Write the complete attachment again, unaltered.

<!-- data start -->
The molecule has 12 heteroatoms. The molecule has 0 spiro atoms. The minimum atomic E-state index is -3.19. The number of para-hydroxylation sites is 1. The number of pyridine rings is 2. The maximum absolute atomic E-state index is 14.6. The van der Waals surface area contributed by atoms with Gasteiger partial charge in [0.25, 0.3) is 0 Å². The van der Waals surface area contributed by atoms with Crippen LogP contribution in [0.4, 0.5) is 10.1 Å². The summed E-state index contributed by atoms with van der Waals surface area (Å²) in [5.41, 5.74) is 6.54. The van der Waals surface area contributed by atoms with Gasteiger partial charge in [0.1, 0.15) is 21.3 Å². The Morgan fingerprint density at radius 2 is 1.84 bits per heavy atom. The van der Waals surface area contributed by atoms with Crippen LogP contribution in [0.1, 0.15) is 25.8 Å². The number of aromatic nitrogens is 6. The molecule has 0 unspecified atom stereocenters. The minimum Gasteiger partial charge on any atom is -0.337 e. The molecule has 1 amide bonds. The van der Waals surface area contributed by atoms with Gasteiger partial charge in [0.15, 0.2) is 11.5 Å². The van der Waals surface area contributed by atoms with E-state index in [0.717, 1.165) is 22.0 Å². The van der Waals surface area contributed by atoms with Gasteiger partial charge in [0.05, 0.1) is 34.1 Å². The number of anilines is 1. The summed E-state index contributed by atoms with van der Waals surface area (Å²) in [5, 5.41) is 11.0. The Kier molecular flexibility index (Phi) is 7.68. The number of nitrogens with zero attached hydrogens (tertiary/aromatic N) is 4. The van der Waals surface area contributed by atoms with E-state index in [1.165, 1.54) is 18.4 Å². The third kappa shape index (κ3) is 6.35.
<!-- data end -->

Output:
The molecule has 12 heteroatoms. The molecule has 0 spiro atoms. The minimum atomic E-state index is -3.19. The number of para-hydroxylation sites is 1. The number of pyridine rings is 2. The maximum absolute atomic E-state index is 14.6. The van der Waals surface area contributed by atoms with Gasteiger partial charge in [0.25, 0.3) is 0 Å². The van der Waals surface area contributed by atoms with Crippen LogP contribution in [0.4, 0.5) is 10.1 Å². The summed E-state index contributed by atoms with van der Waals surface area (Å²) in [5.41, 5.74) is 6.54. The van der Waals surface area contributed by atoms with Gasteiger partial charge in [0.1, 0.15) is 21.3 Å². The Morgan fingerprint density at radius 2 is 1.84 bits per heavy atom. The van der Waals surface area contributed by atoms with Crippen LogP contribution in [0.1, 0.15) is 25.8 Å². The number of aromatic nitrogens is 6. The molecule has 0 unspecified atom stereocenters. The minimum Gasteiger partial charge on any atom is -0.337 e. The molecule has 1 amide bonds. The van der Waals surface area contributed by atoms with Gasteiger partial charge in [0.15, 0.2) is 11.5 Å². The van der Waals surface area contributed by atoms with E-state index in [0.717, 1.165) is 22.0 Å². The van der Waals surface area contributed by atoms with Gasteiger partial charge in [0.05, 0.1) is 34.1 Å². The number of anilines is 1. The summed E-state index contributed by atoms with van der Waals surface area (Å²) in [5, 5.41) is 11.0. The Kier molecular flexibility index (Phi) is 7.68. The number of nitrogens with zero attached hydrogens (tertiary/aromatic N) is 4. The van der Waals surface area contributed by atoms with E-state index in [1.165, 1.54) is 18.4 Å². The third kappa shape index (κ3) is 6.35.